First Amendment topicsAbout the First Amendment
News Story
 
Graduate claims high school clamped down on anti-gay message

By The Associated Press
07.31.02

LANSING, Mich. — An Ann Arbor high school graduate is suing her alma mater, claiming the school violated her free-speech right to criticize homosexuality during a diversity program.

An attorney for Ann Arbor Public Schools says Betsy Hansen had plenty of opportunities to give her opinion during the weeklong event.

The conservative, Ann Arbor-based Thomas More Center for Law and Justice filed a federal lawsuit July 10 on behalf of Hansen, who said Pioneer High School violated her civil rights during its Diversity Week last March.

Hansen, who graduated in June, said she was forced to remove comments about homosexuality from her speech to an all-school assembly and was prohibited from being on a panel that discussed religion and homosexuality. Hansen, who is Roman Catholic, objects to homosexuality on the basis of her religious beliefs.

Len Niehoff, an attorney for the school district, said Hansen’s speech was not censored and school officials reviewed all the students' speeches before the assembly. They asked Hansen to take another look at one paragraph that included references to race and homosexuality, he said.

Hansen gave the speech, but didn't mention race or homosexuality because she was told not to, said Robert Muise of the Thomas More Center. Muise said Hansen wanted to say, "I completely and wholeheartedly support racial diversity, but I can't accept religious and sexual ideas or actions that are wrong."

Muise also said Hansen was told she couldn't be a member of the panel on religion and homosexuality "because her message was a negative message and it would water down the positive message they wanted to convey."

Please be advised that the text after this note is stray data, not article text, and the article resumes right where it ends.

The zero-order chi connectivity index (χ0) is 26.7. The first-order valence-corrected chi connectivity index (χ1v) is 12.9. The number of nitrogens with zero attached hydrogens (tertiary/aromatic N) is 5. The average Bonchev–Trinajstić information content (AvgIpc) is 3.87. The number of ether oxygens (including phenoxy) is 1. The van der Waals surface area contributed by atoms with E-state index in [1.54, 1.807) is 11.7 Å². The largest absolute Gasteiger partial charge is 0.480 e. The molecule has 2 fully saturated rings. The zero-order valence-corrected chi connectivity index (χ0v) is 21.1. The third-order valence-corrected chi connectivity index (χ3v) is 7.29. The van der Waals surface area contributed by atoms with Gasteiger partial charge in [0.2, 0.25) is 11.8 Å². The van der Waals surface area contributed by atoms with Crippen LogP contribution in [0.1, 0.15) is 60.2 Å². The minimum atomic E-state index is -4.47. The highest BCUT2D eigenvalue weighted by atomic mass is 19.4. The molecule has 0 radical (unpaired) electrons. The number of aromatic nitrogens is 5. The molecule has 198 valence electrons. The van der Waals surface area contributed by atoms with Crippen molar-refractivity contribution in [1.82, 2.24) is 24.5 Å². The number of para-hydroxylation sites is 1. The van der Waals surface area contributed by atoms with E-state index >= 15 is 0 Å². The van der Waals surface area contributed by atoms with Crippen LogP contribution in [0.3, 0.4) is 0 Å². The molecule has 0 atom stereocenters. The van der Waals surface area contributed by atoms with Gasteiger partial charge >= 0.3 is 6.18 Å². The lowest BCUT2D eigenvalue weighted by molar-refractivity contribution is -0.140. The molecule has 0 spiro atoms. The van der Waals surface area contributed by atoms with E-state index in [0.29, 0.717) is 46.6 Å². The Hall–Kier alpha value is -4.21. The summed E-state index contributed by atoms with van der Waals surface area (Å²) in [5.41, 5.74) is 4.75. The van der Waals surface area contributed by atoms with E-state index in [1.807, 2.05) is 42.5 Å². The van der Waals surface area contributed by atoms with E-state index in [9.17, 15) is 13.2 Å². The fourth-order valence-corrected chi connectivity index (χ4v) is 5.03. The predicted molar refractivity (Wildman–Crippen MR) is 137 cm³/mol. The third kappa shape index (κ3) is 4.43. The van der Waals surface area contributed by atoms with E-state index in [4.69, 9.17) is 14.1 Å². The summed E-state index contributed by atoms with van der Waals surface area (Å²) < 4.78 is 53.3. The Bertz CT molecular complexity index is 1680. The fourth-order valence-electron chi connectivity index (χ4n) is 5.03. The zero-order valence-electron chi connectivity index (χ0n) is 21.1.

Niehoff said she wasn't allowed to participate because she didn't attend a mandatory meeting. He also pointed out that only adults were on the panel.

Some students who organized the discussion felt that views of people who oppose homosexuality are often heard, and therefore they recruited the panelists who supported homosexuality, Niehoff said.

"Students had ample opportunity to exchange and express ideas during Diversity Week," Niehoff said. An open-mike session was held the last day of the event.

The federal lawsuit names the district, the Pioneer High School principal, assistant principal, three teachers and district's equity officer.


Update
Federal judge: Michigan school erred in barring student's opinion
Court finds Elizabeth Hansen should have been allowed to express her Catholic views in panel discussion about religion, homosexuality. 12.08.03

Related

Debating homosexuality in schools: Censorship doesn’t work

By Charles C. Haynes Trying to stifle speech for or against homosexuality rides on false hope that harmony, tolerance will prevail if no one is allowed to say anything that might offend anyone. 08.24.03

News summary page
View the latest news stories throughout the First Amendment Center Online.

print this   Print


Last system update: Tuesday, February 10, 2009 | 11:39:44
 SEARCH  MORE
About this site
About the First Amendment
About the First Amendment Center
Video/RSS/podcasts
First Amendment programs
State of the First Amendment
reports

First Reports
Supreme Court
Experts
Columnists
First Amendment publications
First Amendment Center history
Glossary
Freedom Sings™
Events
First Amendment
Schools

Congressional Research Service reports
Guest editorials
FOI material
The First Amendment
Library

Lesson plans
freedomforum.org
Newseum
Contact us
Privacy statement
Related links